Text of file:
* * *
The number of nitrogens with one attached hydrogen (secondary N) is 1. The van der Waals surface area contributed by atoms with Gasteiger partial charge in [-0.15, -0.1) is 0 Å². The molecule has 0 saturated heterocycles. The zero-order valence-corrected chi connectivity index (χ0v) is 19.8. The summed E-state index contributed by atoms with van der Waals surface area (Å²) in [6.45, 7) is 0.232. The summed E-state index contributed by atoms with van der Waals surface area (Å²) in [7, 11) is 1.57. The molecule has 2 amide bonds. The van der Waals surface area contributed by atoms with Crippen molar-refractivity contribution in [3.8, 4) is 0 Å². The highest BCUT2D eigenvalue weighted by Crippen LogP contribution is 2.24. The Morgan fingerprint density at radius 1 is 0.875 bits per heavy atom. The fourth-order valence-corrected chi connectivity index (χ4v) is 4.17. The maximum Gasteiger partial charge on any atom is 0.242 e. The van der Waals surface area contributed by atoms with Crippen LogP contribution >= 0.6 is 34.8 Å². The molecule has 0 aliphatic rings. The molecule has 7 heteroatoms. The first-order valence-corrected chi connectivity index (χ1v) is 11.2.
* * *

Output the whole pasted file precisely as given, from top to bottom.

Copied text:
The number of nitrogens with one attached hydrogen (secondary N) is 1. The van der Waals surface area contributed by atoms with Gasteiger partial charge in [-0.15, -0.1) is 0 Å². The molecule has 0 saturated heterocycles. The zero-order valence-corrected chi connectivity index (χ0v) is 19.8. The summed E-state index contributed by atoms with van der Waals surface area (Å²) in [6.45, 7) is 0.232. The summed E-state index contributed by atoms with van der Waals surface area (Å²) in [7, 11) is 1.57. The molecule has 2 amide bonds. The van der Waals surface area contributed by atoms with Crippen molar-refractivity contribution in [3.8, 4) is 0 Å². The highest BCUT2D eigenvalue weighted by Crippen LogP contribution is 2.24. The Morgan fingerprint density at radius 1 is 0.875 bits per heavy atom. The fourth-order valence-corrected chi connectivity index (χ4v) is 4.17. The maximum Gasteiger partial charge on any atom is 0.242 e. The van der Waals surface area contributed by atoms with Crippen LogP contribution >= 0.6 is 34.8 Å². The molecule has 0 aliphatic rings. The molecule has 7 heteroatoms. The first-order valence-corrected chi connectivity index (χ1v) is 11.2.